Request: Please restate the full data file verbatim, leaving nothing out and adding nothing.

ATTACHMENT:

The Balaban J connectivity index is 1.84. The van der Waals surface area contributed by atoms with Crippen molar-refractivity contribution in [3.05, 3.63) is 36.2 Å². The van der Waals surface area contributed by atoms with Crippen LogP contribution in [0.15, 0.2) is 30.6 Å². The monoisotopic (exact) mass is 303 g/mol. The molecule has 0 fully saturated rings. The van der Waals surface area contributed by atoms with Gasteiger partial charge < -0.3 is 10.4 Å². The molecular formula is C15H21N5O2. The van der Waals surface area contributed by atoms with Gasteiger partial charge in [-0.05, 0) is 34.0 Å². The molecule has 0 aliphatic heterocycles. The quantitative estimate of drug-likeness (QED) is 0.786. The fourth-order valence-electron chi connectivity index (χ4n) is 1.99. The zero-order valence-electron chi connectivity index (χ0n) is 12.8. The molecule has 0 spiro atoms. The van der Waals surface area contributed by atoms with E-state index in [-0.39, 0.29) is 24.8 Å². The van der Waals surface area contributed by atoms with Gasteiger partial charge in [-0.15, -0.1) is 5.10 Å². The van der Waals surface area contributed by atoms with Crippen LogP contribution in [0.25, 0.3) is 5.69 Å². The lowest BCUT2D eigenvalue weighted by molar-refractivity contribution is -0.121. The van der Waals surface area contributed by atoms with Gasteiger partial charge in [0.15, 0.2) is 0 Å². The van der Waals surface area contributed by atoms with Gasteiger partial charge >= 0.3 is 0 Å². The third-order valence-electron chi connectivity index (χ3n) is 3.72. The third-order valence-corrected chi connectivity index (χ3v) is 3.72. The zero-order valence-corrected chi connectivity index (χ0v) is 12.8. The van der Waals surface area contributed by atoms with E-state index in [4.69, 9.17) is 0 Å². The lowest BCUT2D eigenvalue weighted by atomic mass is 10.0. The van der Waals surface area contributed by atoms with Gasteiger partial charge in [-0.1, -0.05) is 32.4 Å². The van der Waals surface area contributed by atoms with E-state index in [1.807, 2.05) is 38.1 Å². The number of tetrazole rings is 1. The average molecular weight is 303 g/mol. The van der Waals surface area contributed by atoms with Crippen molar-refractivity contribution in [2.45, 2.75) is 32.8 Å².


The Balaban J connectivity index is 1.84. The van der Waals surface area contributed by atoms with Crippen molar-refractivity contribution in [3.05, 3.63) is 36.2 Å². The van der Waals surface area contributed by atoms with Crippen LogP contribution in [0.15, 0.2) is 30.6 Å². The monoisotopic (exact) mass is 303 g/mol. The molecule has 0 fully saturated rings. The van der Waals surface area contributed by atoms with Gasteiger partial charge < -0.3 is 10.4 Å². The molecular formula is C15H21N5O2. The van der Waals surface area contributed by atoms with Gasteiger partial charge in [-0.05, 0) is 34.0 Å². The molecule has 0 aliphatic heterocycles. The quantitative estimate of drug-likeness (QED) is 0.786. The fourth-order valence-electron chi connectivity index (χ4n) is 1.99. The zero-order valence-electron chi connectivity index (χ0n) is 12.8. The molecule has 0 spiro atoms. The van der Waals surface area contributed by atoms with E-state index in [-0.39, 0.29) is 24.8 Å². The van der Waals surface area contributed by atoms with Gasteiger partial charge in [-0.15, -0.1) is 5.10 Å². The van der Waals surface area contributed by atoms with Crippen LogP contribution in [0.25, 0.3) is 5.69 Å². The lowest BCUT2D eigenvalue weighted by molar-refractivity contribution is -0.121. The van der Waals surface area contributed by atoms with Gasteiger partial charge in [0.15, 0.2) is 0 Å². The van der Waals surface area contributed by atoms with Gasteiger partial charge >= 0.3 is 0 Å². The third-order valence-electron chi connectivity index (χ3n) is 3.72. The third-order valence-corrected chi connectivity index (χ3v) is 3.72. The zero-order valence-corrected chi connectivity index (χ0v) is 12.8. The van der Waals surface area contributed by atoms with E-state index in [4.69, 9.17) is 0 Å². The lowest BCUT2D eigenvalue weighted by atomic mass is 10.0. The van der Waals surface area contributed by atoms with Gasteiger partial charge in [-0.1, -0.05) is 32.4 Å². The van der Waals surface area contributed by atoms with E-state index in [1.807, 2.05) is 38.1 Å². The number of tetrazole rings is 1. The average molecular weight is 303 g/mol. The van der Waals surface area contributed by atoms with Crippen molar-refractivity contribution in [2.45, 2.75) is 32.8 Å².